“The fact,” I tell each Kolkata lady, a fact I say now with a solemn smile—
“Will you stay, just a minute, by this imaginary magnolia for awhile?—
The fact is nearly as embarrassing as its presentation.
I have one life. But elsewhere there are many.
The man usually gives birth to a few children. But. Just in case.
Biologically, the seeds he carries—each one a different face—
Are so numerous, it is a miracle of miracles, yes—
If a planet, barren but habitable, elsewhere in outer space
Had enough eggs waiting, one man, in one act, could make a whole race.
This is why men are crazy: it is because there are so many.”
And, of course, yes, so many are ugly and hateful, more would be sad and funny.
But this one, once beautiful, has not had one.
The most beautiful she was, of her particular race;
She was not from Boston, but from a wrecked and ancient place;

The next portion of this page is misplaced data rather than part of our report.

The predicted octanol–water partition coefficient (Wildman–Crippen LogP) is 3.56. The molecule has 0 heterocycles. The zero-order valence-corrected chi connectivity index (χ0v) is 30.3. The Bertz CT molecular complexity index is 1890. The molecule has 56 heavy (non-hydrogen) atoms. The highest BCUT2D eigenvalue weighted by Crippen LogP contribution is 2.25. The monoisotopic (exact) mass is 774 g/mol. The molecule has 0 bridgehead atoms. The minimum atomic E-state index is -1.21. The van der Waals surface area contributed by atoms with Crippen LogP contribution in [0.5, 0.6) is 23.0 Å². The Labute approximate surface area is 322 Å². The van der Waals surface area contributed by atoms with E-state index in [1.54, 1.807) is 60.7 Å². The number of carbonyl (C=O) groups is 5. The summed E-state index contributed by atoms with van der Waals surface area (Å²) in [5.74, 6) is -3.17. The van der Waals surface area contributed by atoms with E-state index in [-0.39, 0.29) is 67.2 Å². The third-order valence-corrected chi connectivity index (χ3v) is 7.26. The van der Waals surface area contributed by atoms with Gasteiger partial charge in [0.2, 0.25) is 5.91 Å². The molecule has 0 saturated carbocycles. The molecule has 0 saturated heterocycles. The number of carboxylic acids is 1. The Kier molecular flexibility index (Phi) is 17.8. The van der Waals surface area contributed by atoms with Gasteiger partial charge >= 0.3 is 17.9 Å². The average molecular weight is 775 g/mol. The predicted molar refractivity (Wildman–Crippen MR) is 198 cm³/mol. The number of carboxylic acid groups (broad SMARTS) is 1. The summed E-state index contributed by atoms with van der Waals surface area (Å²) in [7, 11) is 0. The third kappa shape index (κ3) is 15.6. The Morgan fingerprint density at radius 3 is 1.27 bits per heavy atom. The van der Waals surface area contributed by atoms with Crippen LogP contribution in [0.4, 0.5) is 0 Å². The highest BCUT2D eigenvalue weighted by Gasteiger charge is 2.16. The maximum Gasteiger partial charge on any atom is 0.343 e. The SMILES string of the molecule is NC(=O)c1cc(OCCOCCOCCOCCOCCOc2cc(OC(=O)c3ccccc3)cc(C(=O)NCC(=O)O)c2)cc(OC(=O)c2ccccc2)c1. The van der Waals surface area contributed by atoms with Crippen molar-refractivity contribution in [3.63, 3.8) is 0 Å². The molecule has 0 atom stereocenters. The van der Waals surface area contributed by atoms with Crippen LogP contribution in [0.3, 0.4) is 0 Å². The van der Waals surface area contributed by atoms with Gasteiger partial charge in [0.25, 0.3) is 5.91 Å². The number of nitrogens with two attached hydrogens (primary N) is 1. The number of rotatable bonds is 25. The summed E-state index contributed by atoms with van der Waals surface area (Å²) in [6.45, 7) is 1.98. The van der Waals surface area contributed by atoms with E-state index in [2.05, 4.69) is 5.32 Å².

He loved her madly, loved her elusive, modest, beautiful face,
With a sweet, repressed, polite, poetic passion—
You would have seen Kolkata transformed into a very poetic place.
They kissed in deserted places; they lived to kiss sad, smiling expressions
That flitted across their two shy faces.
It was not easy. Boston is not a quiet place.
But now they are apart. Something happened to the heart.
He dies every hour, for his children, for his poems, in the joyous agony of many.
She sits, bored, holding her phone. Her happiness is to not have any.
Kolkata ladies, now I know you must be on your way.
Thank you. There you are. Patiently, your scent lingers in the saffron day.